Restaurants that sell gasoline

A major evolution is under way for convenience stores, commonly called c-stores in their industry. C-stores evolved from gas stations, based upon the idea that by offering convenience goods and foods and beverages, the facilities could increase their per capita sales and profitability. C-stores evolved to become both a place to fill-'er-up and grab a drink or snack, as well as a convenient and quick location to pick up that carton of milk or six-pack of beer.

Basically, what food they offered was low quality and pre-packaged to appeal to what the National Association of Convenience Stores spokesperson Jeff Lenard calls the Bubba customer -- a blue-collar man who smokes.

Well, c-stores are now beginning to reach beyond Bubba and Slurpees and shrink-wrapped sandwiches, transforming themselves from their image as junk food pit stops to dining destinations that compete with quick-service and higher quality restaurants and grocers. In an unlikely culinary revolution, Slim Jims are making way for sushi and high-end meals. The reasoning is fairly simple: a good price for fuel might get people in the door once or so a week. Great coffee, freshly baked breads, brick-oven pizza and gelato will pull them in daily.

7-Eleven, with 5,800 North American units, is out to take on not only Subway, but also Panera Bread, Quiznos and other fast-casual sandwich chains. Hot dogs still have a place in the stores, but in recent years 7-Eleven has significantly upgraded the variety and quality of its foodservice offerings. Just like the quick-service chains, it has a culinary team charged with taking its food upmarket. In March, it introduced the first two items in a new Big Eats Wraps line. The Turkey and Capicolla Ham Club is wrapped in a sun-dried tomato tortilla and the Chicken Breast with Southwestern Mustard uses a spinach tortilla. And a quarter-pound Southwest Jalapeño and Cheese Big Eats Griller Sausage is joining the hot dogs.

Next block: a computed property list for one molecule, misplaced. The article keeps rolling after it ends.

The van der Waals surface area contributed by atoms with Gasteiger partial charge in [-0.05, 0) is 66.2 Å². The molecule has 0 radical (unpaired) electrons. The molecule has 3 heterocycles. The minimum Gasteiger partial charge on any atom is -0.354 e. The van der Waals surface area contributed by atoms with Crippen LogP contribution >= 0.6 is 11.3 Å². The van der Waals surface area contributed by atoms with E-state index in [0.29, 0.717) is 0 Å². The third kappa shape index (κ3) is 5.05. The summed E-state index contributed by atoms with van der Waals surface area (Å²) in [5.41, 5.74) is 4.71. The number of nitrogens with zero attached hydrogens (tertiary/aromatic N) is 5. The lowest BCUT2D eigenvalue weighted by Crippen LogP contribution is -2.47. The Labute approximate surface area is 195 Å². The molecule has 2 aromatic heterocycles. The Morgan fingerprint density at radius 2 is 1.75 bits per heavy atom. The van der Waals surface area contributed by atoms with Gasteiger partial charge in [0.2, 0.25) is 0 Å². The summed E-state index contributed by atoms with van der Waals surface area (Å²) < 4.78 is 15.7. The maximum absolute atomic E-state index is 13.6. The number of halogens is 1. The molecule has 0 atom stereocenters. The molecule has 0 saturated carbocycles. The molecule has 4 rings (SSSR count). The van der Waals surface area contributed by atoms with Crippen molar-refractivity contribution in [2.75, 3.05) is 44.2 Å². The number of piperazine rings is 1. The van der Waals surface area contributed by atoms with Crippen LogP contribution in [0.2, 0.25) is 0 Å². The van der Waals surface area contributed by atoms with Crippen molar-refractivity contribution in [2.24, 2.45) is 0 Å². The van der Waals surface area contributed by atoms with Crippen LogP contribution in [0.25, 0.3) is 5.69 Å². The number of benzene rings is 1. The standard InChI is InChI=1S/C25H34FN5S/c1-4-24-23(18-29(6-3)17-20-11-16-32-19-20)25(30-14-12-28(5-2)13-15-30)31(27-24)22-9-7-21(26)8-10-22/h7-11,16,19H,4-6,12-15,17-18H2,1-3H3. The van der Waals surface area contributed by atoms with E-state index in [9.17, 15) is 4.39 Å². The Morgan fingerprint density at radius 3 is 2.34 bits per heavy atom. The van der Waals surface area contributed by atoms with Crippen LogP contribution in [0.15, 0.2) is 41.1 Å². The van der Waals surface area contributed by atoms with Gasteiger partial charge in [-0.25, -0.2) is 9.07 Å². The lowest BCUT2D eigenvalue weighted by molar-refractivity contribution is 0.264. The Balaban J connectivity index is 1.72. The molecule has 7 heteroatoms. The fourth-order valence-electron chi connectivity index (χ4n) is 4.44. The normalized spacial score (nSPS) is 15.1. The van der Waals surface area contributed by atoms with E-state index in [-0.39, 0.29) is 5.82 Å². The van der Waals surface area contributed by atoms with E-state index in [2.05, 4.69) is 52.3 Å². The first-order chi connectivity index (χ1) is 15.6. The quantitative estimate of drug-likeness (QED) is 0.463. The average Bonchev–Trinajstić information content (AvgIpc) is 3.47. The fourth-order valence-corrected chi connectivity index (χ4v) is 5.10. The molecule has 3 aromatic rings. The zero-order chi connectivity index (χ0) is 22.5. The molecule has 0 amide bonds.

The chain is really smart for upmarket diners on the go. The company developed packaging for the Big Eats Wraps that allows the food to stand upright and fit into standard car cup holders.

7-Eleven isn't alone in this upscale food movement among c-stores. Wawa, Pennsylvania-based Wawa c-stores has rolled out its own line of wraps to join the menu that includes hoagies (East Coast lingo for submarine sandwiches), salads (including chicken curry walnut), bagel melts, soups and fruit bowls.

However, the c-store chain that has really broken away from the industry pack is Sheetz, a 54-year-old family-owned company based out of Altoona, Pennsylvania. With over 300 c-stores, the company has opened two 10,000-square-foot Convenience Restaurant operations, one in Altoona and the other in Raleigh, North Carolina.

The Convenience Restaurants offer a broad menu prepared in a 'food theatre' where customers watch as employees in white chef coats prepare their selections. (This concept is known as display cooking.) Hand-carved ,slow-roasted turkey and roast beef Carverz sandwiches, hand-tossed pizzas, gourmet hand-tossed salads, cold and toasted subs, panini sandwiches, quesadillas, and black angus Burgerz are just a few of the selections available.

"There is a unique visual element to the food theatre in the Convenience Restaurant," said Keith Boston, Sheetz director of culinary development. "Customers can see their fresh salads and brick-oven pizza being assembled or their hand-carved roast beef and turkey sandwiches being prepared. It's food in your face."

There is also a full-service espresso bar with a professionally trained barista preparing specialty mochas, lattes, cappuccinos and fruit smoothies. The facility also features 62 indoor and 46 outdoor seats. As you can see from the photo, the seating is very comfortable and designed for privacy, way above what fast food restaurants offer. The new Sheetz stores also include drive-thru windows and free Wi-Fi.

What's Bubba to do with c-stores going upscale? Bubba, you still have a place to eat: those tacky snack bars at many family entertainment centers that still think pre-frozen pizzas, hot dogs and nachos with cheese are the menu of choice, and where guests can sit in plastic chairs or hard booth seats.